The Real Relationship Between Your Sleeping Habits And Your Weight
Fitness & TrainingWellness Jan 17, 2018
The Real Relationship Between Your Sleeping Habits And Your Weight

Maintaining a healthy weight is hard, and there are many factors that make it harder. But did you know that sleep can be one of them? Can getting 40 winks help keep off that extra 40 pounds?

Poor Sleep Disrupts The Balance Of Hunger Hormones

There are two hormones that control our feelings of hunger: ghrelin and leptin. Ghrelin is produced in the stomach and reminds you to eat when you’re empty. Leptin, on the other hand, is produced by fat cells and signals that you are full. Not getting enough sleep may push these hormones out of whack.

For instance, a recent study cited by WebMD took 12 young men and found that their ghrelin levels were way higher when they were sleep deprived than when they got 10 hours of sleep. This hormone imbalance meant that they ate more when they slept less.

It isn’t just that ghrelin production is disturbed by poor sleep. According to an article in Medscape, during deep sleep, parasympathetic nervous system activity (the part of the autonomic nervous system that tells organs to stop or start an action) increases, and this contributes to fat cells producing more leptin. Both an epidemiologic study of over 1000 people who slept only 4 hours a night and a study on healthy young adults backed up these findings, recording 16% less leptin and 15% more ghrelin in folks who didn’t get enough sleep versus people who did.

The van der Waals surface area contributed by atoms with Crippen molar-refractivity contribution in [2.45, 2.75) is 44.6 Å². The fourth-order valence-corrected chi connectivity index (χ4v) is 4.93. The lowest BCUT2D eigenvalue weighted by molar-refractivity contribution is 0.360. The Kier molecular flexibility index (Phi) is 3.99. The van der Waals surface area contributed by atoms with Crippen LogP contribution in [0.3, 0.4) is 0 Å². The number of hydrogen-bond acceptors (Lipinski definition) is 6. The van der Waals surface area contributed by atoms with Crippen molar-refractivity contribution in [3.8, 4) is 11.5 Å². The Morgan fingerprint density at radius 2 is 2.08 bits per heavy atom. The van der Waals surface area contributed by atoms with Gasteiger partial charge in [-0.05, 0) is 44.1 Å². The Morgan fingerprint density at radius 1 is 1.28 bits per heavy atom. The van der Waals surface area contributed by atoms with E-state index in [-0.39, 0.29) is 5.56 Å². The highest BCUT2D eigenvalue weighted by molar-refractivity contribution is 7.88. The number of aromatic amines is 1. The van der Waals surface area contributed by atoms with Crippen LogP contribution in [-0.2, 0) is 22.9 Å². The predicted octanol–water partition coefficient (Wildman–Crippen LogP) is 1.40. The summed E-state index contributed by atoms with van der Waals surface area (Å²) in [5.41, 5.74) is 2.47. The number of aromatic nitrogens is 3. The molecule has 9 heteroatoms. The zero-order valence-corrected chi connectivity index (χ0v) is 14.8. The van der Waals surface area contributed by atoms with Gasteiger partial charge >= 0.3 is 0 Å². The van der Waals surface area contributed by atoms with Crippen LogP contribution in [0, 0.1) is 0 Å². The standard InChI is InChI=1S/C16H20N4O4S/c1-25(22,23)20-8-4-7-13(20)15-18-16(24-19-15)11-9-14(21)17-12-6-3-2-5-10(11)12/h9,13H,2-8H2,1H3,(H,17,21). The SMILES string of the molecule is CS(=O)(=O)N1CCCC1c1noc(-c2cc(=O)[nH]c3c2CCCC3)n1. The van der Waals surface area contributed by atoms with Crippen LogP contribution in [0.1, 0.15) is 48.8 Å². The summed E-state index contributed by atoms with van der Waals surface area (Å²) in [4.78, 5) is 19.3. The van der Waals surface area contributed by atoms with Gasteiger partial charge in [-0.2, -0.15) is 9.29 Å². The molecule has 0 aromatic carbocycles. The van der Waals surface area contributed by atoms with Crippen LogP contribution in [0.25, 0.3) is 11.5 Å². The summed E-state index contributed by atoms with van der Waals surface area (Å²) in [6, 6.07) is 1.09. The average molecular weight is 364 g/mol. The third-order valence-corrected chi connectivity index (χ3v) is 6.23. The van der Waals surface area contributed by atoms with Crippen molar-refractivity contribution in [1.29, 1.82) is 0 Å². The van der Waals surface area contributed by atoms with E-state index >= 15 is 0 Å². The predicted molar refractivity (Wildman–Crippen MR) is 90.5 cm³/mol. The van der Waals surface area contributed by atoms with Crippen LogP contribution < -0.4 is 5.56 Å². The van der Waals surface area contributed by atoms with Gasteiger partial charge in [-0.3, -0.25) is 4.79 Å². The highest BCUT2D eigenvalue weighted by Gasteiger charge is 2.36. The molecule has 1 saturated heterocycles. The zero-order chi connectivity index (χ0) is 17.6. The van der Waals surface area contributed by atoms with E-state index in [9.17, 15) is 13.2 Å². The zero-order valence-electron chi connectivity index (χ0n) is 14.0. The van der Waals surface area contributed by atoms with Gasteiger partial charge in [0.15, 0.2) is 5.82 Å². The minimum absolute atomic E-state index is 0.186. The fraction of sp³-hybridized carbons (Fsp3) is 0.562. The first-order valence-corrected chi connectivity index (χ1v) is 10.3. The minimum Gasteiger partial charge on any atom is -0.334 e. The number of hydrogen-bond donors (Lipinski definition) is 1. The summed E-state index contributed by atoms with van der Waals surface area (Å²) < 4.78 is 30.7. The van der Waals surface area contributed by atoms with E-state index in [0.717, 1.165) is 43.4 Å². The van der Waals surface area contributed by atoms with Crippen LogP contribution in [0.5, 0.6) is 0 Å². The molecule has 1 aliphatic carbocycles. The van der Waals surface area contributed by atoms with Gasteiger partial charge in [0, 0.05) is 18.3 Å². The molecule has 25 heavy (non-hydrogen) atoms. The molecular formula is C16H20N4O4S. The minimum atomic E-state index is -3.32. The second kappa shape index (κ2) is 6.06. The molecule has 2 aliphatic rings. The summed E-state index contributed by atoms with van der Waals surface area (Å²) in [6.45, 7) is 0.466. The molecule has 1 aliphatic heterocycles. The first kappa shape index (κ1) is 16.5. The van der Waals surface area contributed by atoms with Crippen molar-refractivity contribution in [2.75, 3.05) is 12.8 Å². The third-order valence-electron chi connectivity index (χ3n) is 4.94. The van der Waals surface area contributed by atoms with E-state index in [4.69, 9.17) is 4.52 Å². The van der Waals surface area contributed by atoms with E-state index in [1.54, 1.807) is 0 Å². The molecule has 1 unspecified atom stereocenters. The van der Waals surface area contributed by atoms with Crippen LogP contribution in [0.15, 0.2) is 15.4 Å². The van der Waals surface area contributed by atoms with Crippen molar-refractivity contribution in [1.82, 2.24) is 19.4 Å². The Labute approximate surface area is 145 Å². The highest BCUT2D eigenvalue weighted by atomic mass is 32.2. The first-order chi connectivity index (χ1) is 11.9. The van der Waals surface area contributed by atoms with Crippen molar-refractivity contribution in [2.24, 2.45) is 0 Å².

In short, lack of sleep makes it harder for your endocrine system to monitor your caloric needs and can lead to you eating too much.

Poor Sleep Makes It Harder To Avoid Snacking

Making changes in something as integral to your daily routine as eating is hard. It takes a lot of self-control just to pass by a plate of cookies and not reach for one, and self-control takes energy, including the energy you get from a good night’s sleep.

This has been backed up by a thorough study published by Elsevier Ltd. They published data from the Nathan Kline Institute, which had people report how well they slept and then fill out something called the Three Factor Eating Questionnaire. The study found that people who had trouble sleeping also had trouble controlling how much they ate. They tended to overeat whenever there was palatable food available. Interestingly, the paper found that it didn’t matter how long a person stayed in bed. Rather, the deciding factor on improving impulse control was how well a person slept.

Time Not Sleeping May Be Spent Eating

A Harvard paper cited an observational study’s findings that people tend to snack more with the extra time afforded by not sleeping. There is also one Japanese study that found people with poor sleep habits eating out more, snacking more and making poor dietary choices in general.

This is perhaps something that you have experienced yourself. If you are up late at night and don’t want to wake everyone else in the household, there is a limit to what you can do. Often these empty hours find you taking in empty calories just to stave off boredom.

Maintaining a healthy weight can feel like an uphill battle sometimes, but getting enough rest will likely help you. At the very least, it will cut down on the time that you have to circle the kitchen.